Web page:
The other key reform, which has nearly been completed, is the removal of retail price caps in the various east coast states. While the evidence from Victoria is mixed and retail margins may blow out, this is still necessary to create a truly transparent and efficient National Energy Market. Once retail competition is conducted on a level playing field across all states, it will be possible to tell what needs to be done to make competition effective.

The most important reform discussed in the white paper is the roll-out of advanced metering for facilitation of cost reflective tariffs. These are essential for the effective integration of new distributed energy technologies into the grid. They can lead to proper valuation of solar capacity, for instance, while appropriately reflecting the cost of peak demand in local distribution networks.

They will also prevent the networks going down the undesirable route of increasing standing charges to recover revenue potentially lost through dropping energy sales volume. Such moves will accelerate disconnections from the grid, leading to potentially economically sub-optimal outcomes over the whole system.

Next the EWP  focuses on:

  • Privatisation of state-owned electricity assets to increase productivity and competition
  • Further development of the national wholesale gas market to increase the liquidity and transparency of gas trading, and increase pipeline access
  • Facilitation of the responsible development of unconventional gas
  • Provision of reliable and competitively priced liquid fuel supply

Privatisation is important, as the current mix of government and state ownership is leading to distorted incentives for overbuilding capacity while possibly delaying integration of new and more efficient paradigms such as smart grids.

The gas market issues are also important as the LNG export boom and depletion of the conventional reserves in the south of Australia is leading to potential supply challenges. The points above are all valid. However, one wonders whether in practical terms the government can achieve much without investing in additional pipeline infrastructure to make a truly national gas market. Watch this space

The other noteworthy element of the EWP  is the focus on energy productivity and energy efficiency under the title “Increasing energy productivity to promote growth.”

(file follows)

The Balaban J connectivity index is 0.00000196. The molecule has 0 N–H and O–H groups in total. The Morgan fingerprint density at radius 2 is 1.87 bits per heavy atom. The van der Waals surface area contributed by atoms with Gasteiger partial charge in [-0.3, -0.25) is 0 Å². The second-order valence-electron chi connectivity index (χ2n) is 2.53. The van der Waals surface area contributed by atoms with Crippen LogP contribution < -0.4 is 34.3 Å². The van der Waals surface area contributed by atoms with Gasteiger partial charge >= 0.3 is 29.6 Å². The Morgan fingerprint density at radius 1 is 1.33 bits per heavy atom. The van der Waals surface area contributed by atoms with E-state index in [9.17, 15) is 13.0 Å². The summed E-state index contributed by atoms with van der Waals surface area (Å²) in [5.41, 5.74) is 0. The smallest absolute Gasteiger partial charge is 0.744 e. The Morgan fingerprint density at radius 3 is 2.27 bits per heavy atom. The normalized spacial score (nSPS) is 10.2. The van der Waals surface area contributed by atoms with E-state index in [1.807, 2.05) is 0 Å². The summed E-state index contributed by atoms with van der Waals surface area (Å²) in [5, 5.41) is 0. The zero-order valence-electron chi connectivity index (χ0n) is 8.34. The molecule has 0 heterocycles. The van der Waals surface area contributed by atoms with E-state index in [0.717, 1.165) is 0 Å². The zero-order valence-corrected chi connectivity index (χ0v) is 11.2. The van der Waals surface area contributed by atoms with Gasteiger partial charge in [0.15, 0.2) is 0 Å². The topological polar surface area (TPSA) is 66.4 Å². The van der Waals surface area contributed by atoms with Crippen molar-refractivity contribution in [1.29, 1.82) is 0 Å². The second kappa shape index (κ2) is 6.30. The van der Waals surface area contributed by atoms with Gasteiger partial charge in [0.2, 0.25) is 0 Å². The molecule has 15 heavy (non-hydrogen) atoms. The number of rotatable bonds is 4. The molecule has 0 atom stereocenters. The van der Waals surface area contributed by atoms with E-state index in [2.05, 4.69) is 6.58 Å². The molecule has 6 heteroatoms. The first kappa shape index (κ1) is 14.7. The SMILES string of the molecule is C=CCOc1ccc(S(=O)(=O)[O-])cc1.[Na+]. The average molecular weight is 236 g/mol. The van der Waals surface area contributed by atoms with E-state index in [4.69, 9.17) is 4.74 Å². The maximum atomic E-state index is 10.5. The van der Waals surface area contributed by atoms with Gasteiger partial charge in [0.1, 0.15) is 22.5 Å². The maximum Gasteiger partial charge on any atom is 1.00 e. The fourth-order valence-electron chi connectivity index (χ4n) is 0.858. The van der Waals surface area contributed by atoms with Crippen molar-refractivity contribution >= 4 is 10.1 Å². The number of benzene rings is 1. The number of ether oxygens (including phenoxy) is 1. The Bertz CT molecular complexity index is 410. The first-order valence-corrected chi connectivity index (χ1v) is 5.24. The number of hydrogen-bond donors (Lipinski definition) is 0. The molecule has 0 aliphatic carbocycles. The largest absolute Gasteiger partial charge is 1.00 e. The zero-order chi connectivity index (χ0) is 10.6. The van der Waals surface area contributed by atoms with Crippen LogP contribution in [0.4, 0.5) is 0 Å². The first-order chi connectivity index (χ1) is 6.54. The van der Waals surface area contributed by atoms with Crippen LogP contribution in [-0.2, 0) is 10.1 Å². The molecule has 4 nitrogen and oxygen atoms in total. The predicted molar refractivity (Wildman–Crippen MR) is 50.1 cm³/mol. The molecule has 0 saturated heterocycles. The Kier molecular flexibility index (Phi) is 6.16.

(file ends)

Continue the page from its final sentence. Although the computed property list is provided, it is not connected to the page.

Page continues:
Quoting from the paper:

“To increase national energy productivity, the Australian Government will:

  • develop a National Energy Productivity Plan that provides national action in cooperation with the states and territories and industry, covering the built environment, equipment and appliances, and vehicles
  • improve national energy productivity by up to 40 per cent by 2030.”

These are significant statements, and imply a real commitment to the goal. In particular, increasing productivity by 40 per cent in the next 15 years is not trivial and they should be commended on this target. However, the proof will be in the resources dedicated to this.

The final component of the EWP, “Investing in Australia’s energy future” seems to be rather vague and rely on policies such as industrial relations reform and redirection of research funds into areas of national competitive advantage. It is not clear how impactful either of those will be.

As an overall assessment of the Energy White Paper, it can be said that it is more significant to note what is left out rather than put in. There is little discussion of the need for decarbonisation to address climate change needs, and certainly little about policies targeting this.

Token mentions of the Emission Reduction Fund under direct action and continuation of support for (a reduced) renewable energy target leave one wondering whether it is an important aspect of the government future plans.

Finally, the overall direction of the paper suggests more of a refinement and tweaking of the national energy policy frameworks and direction, not a fundamental rethink of energy policy. This is not appropriate in a time of unprecedented market change, changes of a scale not seen since Edison and Tesla were fighting over AC versus DC power.